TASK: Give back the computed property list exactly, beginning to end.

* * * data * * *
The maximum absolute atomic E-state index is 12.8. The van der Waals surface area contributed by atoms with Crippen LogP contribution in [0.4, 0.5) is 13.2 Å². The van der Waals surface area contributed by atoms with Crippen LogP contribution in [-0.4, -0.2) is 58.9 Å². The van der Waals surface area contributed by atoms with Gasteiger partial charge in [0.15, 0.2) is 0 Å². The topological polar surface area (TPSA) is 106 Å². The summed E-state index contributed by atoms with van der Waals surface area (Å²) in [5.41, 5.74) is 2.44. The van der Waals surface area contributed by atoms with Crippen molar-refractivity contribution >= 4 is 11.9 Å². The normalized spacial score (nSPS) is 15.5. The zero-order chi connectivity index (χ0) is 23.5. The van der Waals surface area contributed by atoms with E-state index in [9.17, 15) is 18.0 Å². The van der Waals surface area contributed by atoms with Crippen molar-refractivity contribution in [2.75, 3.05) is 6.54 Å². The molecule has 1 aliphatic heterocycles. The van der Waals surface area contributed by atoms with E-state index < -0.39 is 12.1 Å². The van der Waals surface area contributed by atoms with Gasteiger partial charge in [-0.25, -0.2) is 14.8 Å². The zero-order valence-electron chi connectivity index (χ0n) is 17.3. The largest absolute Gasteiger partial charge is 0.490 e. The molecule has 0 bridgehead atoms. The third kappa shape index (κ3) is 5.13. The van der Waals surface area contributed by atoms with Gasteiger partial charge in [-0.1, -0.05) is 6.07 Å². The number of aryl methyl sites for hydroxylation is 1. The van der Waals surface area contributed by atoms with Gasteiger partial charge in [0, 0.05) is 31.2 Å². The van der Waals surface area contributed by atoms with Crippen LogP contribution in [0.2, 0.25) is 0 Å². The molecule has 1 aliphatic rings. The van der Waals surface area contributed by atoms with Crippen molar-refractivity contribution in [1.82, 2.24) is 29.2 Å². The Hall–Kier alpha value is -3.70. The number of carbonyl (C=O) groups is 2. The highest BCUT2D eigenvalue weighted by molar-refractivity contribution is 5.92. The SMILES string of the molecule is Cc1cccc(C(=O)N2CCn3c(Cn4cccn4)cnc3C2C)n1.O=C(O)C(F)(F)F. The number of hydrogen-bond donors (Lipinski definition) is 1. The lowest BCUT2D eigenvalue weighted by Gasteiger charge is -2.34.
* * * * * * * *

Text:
The maximum absolute atomic E-state index is 12.8. The van der Waals surface area contributed by atoms with Crippen LogP contribution in [0.4, 0.5) is 13.2 Å². The van der Waals surface area contributed by atoms with Crippen LogP contribution in [-0.4, -0.2) is 58.9 Å². The van der Waals surface area contributed by atoms with Gasteiger partial charge in [0.15, 0.2) is 0 Å². The topological polar surface area (TPSA) is 106 Å². The summed E-state index contributed by atoms with van der Waals surface area (Å²) in [5.41, 5.74) is 2.44. The van der Waals surface area contributed by atoms with Crippen molar-refractivity contribution >= 4 is 11.9 Å². The normalized spacial score (nSPS) is 15.5. The zero-order chi connectivity index (χ0) is 23.5. The van der Waals surface area contributed by atoms with E-state index in [9.17, 15) is 18.0 Å². The van der Waals surface area contributed by atoms with Crippen molar-refractivity contribution in [2.75, 3.05) is 6.54 Å². The molecule has 1 aliphatic heterocycles. The van der Waals surface area contributed by atoms with E-state index < -0.39 is 12.1 Å². The van der Waals surface area contributed by atoms with Gasteiger partial charge in [-0.25, -0.2) is 14.8 Å². The zero-order valence-electron chi connectivity index (χ0n) is 17.3. The largest absolute Gasteiger partial charge is 0.490 e. The molecule has 0 bridgehead atoms. The third kappa shape index (κ3) is 5.13. The van der Waals surface area contributed by atoms with Gasteiger partial charge in [-0.1, -0.05) is 6.07 Å². The number of aryl methyl sites for hydroxylation is 1. The van der Waals surface area contributed by atoms with Gasteiger partial charge in [0, 0.05) is 31.2 Å². The van der Waals surface area contributed by atoms with Crippen LogP contribution in [0.2, 0.25) is 0 Å². The molecule has 1 aliphatic rings. The van der Waals surface area contributed by atoms with Crippen molar-refractivity contribution in [1.82, 2.24) is 29.2 Å². The Hall–Kier alpha value is -3.70. The number of carbonyl (C=O) groups is 2. The highest BCUT2D eigenvalue weighted by molar-refractivity contribution is 5.92. The SMILES string of the molecule is Cc1cccc(C(=O)N2CCn3c(Cn4cccn4)cnc3C2C)n1.O=C(O)C(F)(F)F. The number of hydrogen-bond donors (Lipinski definition) is 1. The lowest BCUT2D eigenvalue weighted by Gasteiger charge is -2.34.